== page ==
We live in a truly benighted age, in which search engine optimization and leveraging social networks are starting to replace old timey journalism. Newspaper sales are dwindling and no one wants to pay the same kind of money for online ‘content’ because we feel at some inarticulate level that online ‘content’ is not as real as a bundle of paper, and therefore not worth our currency. Within the mildewy walls of this grim situation, investigative journalism is said to be ‘in decline’ and ‘on the wane’ (if both are true, then this means, paradoxically, that the decline is also on the wane – see, you insert the journalism into the decline and then place the decline on the wane. Then you pull the starter cord and watch that sucker go).

The Washington Post has come to the rescue with the Top Secret America project, an investigative piece years in the making about the state of American intelligence post-9/11. It turns out that the paranoid mania of those days created a huge perceived need for intelligence services, which contractors rushed to the fill. As the Post describes it,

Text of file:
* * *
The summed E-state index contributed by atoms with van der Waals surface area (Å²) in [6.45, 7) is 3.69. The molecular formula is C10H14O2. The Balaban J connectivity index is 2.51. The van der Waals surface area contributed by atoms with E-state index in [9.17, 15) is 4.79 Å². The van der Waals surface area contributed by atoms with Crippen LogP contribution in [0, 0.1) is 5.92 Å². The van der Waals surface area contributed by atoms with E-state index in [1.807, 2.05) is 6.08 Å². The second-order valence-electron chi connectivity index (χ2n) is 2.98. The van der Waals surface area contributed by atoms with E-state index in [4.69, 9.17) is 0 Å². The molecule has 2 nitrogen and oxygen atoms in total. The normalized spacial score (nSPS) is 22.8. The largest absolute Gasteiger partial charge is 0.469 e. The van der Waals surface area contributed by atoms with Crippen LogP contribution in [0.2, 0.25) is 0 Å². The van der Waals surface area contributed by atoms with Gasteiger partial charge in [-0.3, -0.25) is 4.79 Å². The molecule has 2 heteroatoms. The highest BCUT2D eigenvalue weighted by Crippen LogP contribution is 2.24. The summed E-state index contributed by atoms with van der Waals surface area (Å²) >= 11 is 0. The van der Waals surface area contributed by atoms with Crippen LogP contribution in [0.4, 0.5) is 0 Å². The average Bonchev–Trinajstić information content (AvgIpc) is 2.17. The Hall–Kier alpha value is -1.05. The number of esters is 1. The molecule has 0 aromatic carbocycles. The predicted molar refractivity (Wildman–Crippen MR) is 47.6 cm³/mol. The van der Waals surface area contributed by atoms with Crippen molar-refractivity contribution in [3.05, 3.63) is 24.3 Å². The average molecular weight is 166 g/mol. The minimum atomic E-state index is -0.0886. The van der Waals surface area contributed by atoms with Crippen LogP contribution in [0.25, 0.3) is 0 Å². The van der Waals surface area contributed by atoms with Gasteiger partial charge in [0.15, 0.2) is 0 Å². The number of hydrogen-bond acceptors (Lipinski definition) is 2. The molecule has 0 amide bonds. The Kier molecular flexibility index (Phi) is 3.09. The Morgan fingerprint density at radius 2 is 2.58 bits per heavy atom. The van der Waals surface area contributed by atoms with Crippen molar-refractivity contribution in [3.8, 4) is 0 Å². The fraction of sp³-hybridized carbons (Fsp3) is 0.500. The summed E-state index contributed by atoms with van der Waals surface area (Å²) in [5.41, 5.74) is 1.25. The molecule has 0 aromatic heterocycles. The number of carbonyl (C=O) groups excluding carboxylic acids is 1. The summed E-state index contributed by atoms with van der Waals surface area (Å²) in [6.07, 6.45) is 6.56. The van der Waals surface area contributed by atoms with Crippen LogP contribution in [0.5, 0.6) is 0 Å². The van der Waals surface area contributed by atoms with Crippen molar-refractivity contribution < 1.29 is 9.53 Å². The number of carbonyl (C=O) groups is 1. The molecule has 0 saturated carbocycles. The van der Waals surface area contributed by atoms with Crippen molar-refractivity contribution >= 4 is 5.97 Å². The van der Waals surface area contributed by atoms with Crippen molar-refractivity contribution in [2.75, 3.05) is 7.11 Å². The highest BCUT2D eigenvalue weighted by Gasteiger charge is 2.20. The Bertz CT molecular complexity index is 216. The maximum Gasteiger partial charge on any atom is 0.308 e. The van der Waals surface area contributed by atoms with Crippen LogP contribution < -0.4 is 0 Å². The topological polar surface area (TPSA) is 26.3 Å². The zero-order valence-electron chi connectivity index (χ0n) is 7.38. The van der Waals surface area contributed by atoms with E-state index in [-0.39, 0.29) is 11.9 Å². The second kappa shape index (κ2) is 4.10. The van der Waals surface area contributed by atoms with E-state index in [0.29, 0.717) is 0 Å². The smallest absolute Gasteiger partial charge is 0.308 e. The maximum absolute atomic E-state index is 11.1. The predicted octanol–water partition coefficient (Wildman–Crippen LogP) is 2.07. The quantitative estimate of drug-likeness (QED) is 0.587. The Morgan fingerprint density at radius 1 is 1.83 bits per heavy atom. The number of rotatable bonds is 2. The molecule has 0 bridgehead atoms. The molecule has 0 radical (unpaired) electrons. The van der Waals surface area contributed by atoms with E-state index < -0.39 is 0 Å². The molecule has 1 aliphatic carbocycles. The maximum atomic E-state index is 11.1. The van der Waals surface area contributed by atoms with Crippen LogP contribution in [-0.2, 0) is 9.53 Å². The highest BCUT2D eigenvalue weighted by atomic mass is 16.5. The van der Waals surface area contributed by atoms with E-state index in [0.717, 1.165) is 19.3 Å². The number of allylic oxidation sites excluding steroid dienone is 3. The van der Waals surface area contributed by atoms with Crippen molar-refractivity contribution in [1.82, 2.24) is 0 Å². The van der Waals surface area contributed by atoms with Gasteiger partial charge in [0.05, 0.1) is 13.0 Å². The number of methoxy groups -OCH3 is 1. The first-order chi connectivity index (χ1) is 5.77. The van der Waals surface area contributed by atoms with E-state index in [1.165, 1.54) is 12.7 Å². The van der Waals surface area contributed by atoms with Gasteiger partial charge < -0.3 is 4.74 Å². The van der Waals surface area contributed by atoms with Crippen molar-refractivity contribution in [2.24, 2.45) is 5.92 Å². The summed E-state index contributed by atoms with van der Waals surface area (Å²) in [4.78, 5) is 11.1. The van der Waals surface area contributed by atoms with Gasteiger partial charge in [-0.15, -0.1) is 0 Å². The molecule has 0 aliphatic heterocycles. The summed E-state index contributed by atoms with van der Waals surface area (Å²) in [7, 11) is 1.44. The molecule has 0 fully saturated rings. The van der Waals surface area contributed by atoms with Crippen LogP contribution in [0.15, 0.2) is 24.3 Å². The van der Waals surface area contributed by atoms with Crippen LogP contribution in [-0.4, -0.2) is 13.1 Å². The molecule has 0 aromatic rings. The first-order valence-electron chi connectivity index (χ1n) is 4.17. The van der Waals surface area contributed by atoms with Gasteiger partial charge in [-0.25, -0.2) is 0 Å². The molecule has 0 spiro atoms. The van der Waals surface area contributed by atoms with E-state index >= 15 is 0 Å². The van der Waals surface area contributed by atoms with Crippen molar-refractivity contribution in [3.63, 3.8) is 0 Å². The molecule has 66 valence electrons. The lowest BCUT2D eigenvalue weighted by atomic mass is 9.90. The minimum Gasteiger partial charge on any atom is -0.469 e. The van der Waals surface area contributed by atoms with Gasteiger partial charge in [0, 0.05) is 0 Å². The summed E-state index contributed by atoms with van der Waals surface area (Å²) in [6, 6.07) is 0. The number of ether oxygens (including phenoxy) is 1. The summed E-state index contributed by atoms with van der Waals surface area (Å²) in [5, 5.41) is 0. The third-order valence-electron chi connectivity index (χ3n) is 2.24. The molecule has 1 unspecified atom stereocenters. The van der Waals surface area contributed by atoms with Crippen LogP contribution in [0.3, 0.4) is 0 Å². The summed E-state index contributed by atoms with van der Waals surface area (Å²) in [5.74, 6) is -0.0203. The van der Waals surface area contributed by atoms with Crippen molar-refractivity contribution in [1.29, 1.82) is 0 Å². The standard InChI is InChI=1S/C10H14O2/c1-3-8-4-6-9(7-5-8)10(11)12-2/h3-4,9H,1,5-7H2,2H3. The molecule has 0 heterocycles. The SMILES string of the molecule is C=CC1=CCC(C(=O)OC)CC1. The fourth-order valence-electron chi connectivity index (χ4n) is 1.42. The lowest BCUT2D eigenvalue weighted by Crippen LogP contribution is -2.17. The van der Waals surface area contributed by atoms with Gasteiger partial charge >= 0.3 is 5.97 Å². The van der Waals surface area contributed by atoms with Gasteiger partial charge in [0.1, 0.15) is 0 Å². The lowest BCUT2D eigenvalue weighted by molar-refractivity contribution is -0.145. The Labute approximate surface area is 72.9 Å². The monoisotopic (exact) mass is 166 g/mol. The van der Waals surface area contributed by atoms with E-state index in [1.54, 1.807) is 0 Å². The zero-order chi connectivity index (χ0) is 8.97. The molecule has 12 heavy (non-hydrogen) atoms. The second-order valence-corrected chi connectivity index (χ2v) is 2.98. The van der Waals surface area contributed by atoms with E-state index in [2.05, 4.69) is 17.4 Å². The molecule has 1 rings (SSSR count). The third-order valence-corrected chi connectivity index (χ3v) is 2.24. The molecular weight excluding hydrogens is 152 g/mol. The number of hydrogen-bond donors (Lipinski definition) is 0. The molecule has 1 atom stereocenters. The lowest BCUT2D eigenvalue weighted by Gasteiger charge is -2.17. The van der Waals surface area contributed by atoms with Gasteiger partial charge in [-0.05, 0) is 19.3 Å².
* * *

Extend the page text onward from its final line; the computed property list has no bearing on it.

What started as a temporary fix in response to the terrorist attacks has turned into a dependency that calls into question whether the federal workforce includes too many people obligated to shareholders rather than the public interest — and whether the government is still in control of its most sensitive activities.

Top Secret America is internet-era journalism done right: solid investigative pieces featuring multiple media and social networks to serve the story. The site contains videos, text, maps, search functionality, blog feeds, the works. Let’s hope we see more of this kind of journalism in the days to come. I say ‘days’ because the Yellowstone Supervolcano should be punching its way through the North American continental plate any time now.